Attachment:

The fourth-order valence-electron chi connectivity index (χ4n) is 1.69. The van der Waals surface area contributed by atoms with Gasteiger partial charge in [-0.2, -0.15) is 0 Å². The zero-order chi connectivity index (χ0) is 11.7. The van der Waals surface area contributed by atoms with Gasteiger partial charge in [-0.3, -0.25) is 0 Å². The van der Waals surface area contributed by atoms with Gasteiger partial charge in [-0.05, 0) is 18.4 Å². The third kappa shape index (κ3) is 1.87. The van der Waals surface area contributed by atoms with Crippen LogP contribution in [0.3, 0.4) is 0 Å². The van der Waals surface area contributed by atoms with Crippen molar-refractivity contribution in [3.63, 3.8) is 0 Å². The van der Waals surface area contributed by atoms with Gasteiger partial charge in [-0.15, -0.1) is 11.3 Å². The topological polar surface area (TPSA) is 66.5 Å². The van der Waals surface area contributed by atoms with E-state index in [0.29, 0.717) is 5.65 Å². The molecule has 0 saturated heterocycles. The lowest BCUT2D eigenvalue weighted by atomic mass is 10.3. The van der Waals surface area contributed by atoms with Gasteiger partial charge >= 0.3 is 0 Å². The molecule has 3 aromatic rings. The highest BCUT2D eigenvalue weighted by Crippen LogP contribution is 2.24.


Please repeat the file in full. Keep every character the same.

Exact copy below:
The fourth-order valence-electron chi connectivity index (χ4n) is 1.69. The van der Waals surface area contributed by atoms with Gasteiger partial charge in [-0.2, -0.15) is 0 Å². The zero-order chi connectivity index (χ0) is 11.7. The van der Waals surface area contributed by atoms with Gasteiger partial charge in [-0.3, -0.25) is 0 Å². The van der Waals surface area contributed by atoms with Gasteiger partial charge in [-0.05, 0) is 18.4 Å². The third kappa shape index (κ3) is 1.87. The van der Waals surface area contributed by atoms with Crippen LogP contribution in [0.3, 0.4) is 0 Å². The van der Waals surface area contributed by atoms with Crippen molar-refractivity contribution in [3.63, 3.8) is 0 Å². The van der Waals surface area contributed by atoms with Gasteiger partial charge in [-0.15, -0.1) is 11.3 Å². The topological polar surface area (TPSA) is 66.5 Å². The van der Waals surface area contributed by atoms with E-state index in [0.29, 0.717) is 5.65 Å². The molecule has 0 saturated heterocycles. The lowest BCUT2D eigenvalue weighted by atomic mass is 10.3. The van der Waals surface area contributed by atoms with Gasteiger partial charge >= 0.3 is 0 Å². The molecule has 3 aromatic rings. The highest BCUT2D eigenvalue weighted by Crippen LogP contribution is 2.24.